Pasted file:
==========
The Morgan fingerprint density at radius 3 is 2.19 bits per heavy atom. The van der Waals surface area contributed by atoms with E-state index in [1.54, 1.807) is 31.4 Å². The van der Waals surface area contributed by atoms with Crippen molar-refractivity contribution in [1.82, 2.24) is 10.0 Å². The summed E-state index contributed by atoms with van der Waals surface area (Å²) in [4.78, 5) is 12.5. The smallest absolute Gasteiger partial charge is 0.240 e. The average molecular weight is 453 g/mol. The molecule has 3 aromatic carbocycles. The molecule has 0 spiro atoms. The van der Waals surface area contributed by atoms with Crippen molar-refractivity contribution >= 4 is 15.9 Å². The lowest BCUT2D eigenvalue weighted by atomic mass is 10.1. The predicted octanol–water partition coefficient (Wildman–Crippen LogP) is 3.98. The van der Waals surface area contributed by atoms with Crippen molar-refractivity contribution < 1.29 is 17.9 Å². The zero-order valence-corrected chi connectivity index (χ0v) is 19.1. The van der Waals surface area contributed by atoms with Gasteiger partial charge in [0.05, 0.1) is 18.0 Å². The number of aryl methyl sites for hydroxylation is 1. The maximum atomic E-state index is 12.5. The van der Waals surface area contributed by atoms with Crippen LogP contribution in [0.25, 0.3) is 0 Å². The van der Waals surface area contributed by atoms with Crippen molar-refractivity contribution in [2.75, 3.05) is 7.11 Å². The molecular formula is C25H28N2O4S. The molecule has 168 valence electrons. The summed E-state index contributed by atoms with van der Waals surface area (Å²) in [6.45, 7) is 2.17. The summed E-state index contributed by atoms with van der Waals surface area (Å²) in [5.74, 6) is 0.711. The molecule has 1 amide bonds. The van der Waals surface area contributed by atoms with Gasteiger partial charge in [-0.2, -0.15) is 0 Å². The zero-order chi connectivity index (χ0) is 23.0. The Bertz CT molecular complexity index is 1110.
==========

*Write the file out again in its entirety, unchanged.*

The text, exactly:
The Morgan fingerprint density at radius 3 is 2.19 bits per heavy atom. The van der Waals surface area contributed by atoms with E-state index in [1.54, 1.807) is 31.4 Å². The van der Waals surface area contributed by atoms with Crippen molar-refractivity contribution in [1.82, 2.24) is 10.0 Å². The summed E-state index contributed by atoms with van der Waals surface area (Å²) in [4.78, 5) is 12.5. The smallest absolute Gasteiger partial charge is 0.240 e. The average molecular weight is 453 g/mol. The molecule has 3 aromatic carbocycles. The molecule has 0 spiro atoms. The van der Waals surface area contributed by atoms with Crippen molar-refractivity contribution >= 4 is 15.9 Å². The lowest BCUT2D eigenvalue weighted by atomic mass is 10.1. The predicted octanol–water partition coefficient (Wildman–Crippen LogP) is 3.98. The van der Waals surface area contributed by atoms with Crippen molar-refractivity contribution < 1.29 is 17.9 Å². The zero-order valence-corrected chi connectivity index (χ0v) is 19.1. The van der Waals surface area contributed by atoms with Gasteiger partial charge in [0.05, 0.1) is 18.0 Å². The number of aryl methyl sites for hydroxylation is 1. The maximum atomic E-state index is 12.5. The van der Waals surface area contributed by atoms with Crippen LogP contribution in [0.25, 0.3) is 0 Å². The van der Waals surface area contributed by atoms with Crippen molar-refractivity contribution in [2.75, 3.05) is 7.11 Å². The molecular formula is C25H28N2O4S. The molecule has 168 valence electrons. The summed E-state index contributed by atoms with van der Waals surface area (Å²) in [6.45, 7) is 2.17. The summed E-state index contributed by atoms with van der Waals surface area (Å²) in [5.74, 6) is 0.711. The molecule has 1 amide bonds. The van der Waals surface area contributed by atoms with Gasteiger partial charge in [-0.2, -0.15) is 0 Å². The zero-order chi connectivity index (χ0) is 23.0. The Bertz CT molecular complexity index is 1110.